Matt Kimberley profile picture Matt Kimberley 3 years ago 73
News

Porsche's First Electric Car Is Starting To Feel Very Real

Porsche wants to show the world that electric power needn't be restricted to big, heavy SUVs. The car based on the high-powered Mission E concept is coming, ready or not...

Remind me later
All images: Porsche Mission E concept
All images: Porsche Mission E concept

Porsche is a major step loser to releasing its first fully-electric car after finishing testing for what has been known as project J1.

The near-production car, based heavily on the Mission E concept we saw at the 2015 Frankfurt Motor Show, is now in the final phase of its development as the standalone sixth Porsche model line.

Porsche's First Electric Car Is Starting To Feel Very Real - News

Porsche will finalise its spec, both technical and in terms of equipment, before giving it a debut at one of Europe’s major car shows. Officially slated for a 2019 launch, we wouldn’t be surprised to see it at Geneva in March.

The concept featured a two-motor setup with 590bhp and 663lb ft, with lithium-ion batteries integrated into the floor structure for a lower centre of gravity. It was all-wheel drive but Porsche said it sent most of the power to the rear. Mmmm, schpordy.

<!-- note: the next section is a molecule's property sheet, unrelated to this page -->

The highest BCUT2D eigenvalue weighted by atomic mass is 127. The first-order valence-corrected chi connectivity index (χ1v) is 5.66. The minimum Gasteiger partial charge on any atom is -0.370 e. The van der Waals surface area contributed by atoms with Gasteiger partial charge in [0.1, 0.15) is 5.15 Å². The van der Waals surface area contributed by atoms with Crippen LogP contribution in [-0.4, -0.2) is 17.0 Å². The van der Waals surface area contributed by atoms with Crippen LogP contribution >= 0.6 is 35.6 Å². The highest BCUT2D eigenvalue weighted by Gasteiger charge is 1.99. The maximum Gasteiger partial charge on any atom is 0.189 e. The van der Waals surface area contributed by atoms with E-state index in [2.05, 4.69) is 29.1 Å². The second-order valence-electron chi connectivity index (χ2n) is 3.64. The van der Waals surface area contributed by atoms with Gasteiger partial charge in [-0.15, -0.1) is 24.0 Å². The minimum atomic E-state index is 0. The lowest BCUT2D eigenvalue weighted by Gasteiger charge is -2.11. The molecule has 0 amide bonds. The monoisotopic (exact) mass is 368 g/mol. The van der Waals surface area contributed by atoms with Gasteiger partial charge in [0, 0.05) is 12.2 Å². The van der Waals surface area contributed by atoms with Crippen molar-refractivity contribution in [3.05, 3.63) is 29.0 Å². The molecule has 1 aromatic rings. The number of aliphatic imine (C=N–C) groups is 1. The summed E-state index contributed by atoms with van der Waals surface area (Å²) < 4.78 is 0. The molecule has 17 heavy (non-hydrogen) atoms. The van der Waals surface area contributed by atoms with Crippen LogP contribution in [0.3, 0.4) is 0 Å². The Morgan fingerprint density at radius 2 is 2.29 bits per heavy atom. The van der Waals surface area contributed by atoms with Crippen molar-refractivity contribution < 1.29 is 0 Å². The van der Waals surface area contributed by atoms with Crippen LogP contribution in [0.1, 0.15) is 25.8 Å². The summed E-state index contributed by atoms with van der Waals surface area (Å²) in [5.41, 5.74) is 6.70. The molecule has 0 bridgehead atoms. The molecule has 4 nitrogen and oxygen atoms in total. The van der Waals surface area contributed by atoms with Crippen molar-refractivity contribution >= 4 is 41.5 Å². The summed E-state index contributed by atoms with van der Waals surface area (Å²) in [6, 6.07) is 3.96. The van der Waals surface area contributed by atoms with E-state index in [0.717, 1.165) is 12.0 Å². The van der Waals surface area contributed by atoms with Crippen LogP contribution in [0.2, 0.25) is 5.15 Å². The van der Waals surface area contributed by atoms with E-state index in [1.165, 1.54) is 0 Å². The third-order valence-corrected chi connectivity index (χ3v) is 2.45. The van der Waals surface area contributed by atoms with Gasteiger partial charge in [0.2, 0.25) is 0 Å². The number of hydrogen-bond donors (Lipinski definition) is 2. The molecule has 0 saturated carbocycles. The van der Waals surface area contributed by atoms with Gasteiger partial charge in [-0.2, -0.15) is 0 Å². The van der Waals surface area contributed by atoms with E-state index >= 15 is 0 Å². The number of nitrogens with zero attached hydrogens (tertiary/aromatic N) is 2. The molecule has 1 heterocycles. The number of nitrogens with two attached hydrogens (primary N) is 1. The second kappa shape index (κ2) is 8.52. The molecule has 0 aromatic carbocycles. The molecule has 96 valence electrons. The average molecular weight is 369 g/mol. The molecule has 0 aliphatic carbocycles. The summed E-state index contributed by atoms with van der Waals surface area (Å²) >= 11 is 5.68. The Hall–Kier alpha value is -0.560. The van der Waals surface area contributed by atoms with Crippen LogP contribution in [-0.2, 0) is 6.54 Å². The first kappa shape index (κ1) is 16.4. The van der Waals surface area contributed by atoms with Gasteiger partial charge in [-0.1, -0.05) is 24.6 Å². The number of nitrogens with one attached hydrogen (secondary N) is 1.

Porsche's First Electric Car Is Starting To Feel Very Real - News

Part of project J1’s remit is to show the world – and, more specifically, Porsche buyers – that electric power doesn’t have to be associated with oversized, lumbering SUVs. Most manufacturers venturing into the larger electric car market choose SUVs for their sheer interior space, making it easier to package the batteries.

The £100,000-ish car has no name, as yet, but Porsche chief Oliver Blume says it won’t be called Mission E, according to Autocar. It has been set an ambitious-looking 20,000-unit annual sales target after the first year or two.

Porsche's First Electric Car Is Starting To Feel Very Real - News

At the same time, the next 911 generation is being built with a plug-in hybrid drivetrain in mind. It’s possible that such a model would need to drop to four cylinders to make room for batteries while the rest of the range maintained six.

The J1 chassis will also be used for the first electric Bentley in 2020 or so. That will be a two-door electric sports car.

Source: Autocar